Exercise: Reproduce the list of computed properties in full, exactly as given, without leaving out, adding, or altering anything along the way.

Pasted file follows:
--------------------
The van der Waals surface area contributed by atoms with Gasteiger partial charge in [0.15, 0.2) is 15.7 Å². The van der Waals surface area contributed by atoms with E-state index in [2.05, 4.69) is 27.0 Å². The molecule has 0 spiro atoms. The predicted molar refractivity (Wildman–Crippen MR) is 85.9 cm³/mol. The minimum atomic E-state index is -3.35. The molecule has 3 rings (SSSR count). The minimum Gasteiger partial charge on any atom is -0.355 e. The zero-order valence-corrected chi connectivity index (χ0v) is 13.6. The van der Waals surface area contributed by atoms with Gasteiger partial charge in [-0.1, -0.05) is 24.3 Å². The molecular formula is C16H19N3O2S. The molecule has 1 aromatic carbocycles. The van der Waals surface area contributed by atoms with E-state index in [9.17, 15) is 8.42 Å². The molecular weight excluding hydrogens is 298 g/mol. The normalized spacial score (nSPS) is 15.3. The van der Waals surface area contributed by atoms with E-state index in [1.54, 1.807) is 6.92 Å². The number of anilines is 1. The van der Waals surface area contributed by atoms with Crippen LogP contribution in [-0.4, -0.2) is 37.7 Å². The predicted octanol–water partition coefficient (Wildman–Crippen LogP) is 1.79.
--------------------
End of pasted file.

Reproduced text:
The van der Waals surface area contributed by atoms with Gasteiger partial charge in [0.15, 0.2) is 15.7 Å². The van der Waals surface area contributed by atoms with E-state index in [2.05, 4.69) is 27.0 Å². The molecule has 0 spiro atoms. The predicted molar refractivity (Wildman–Crippen MR) is 85.9 cm³/mol. The minimum atomic E-state index is -3.35. The molecule has 3 rings (SSSR count). The minimum Gasteiger partial charge on any atom is -0.355 e. The zero-order valence-corrected chi connectivity index (χ0v) is 13.6. The van der Waals surface area contributed by atoms with Gasteiger partial charge in [-0.1, -0.05) is 24.3 Å². The molecular formula is C16H19N3O2S. The molecule has 1 aromatic carbocycles. The van der Waals surface area contributed by atoms with E-state index in [9.17, 15) is 8.42 Å². The molecular weight excluding hydrogens is 298 g/mol. The normalized spacial score (nSPS) is 15.3. The van der Waals surface area contributed by atoms with E-state index in [1.54, 1.807) is 6.92 Å². The number of anilines is 1. The van der Waals surface area contributed by atoms with Crippen LogP contribution in [-0.4, -0.2) is 37.7 Å². The predicted octanol–water partition coefficient (Wildman–Crippen LogP) is 1.79.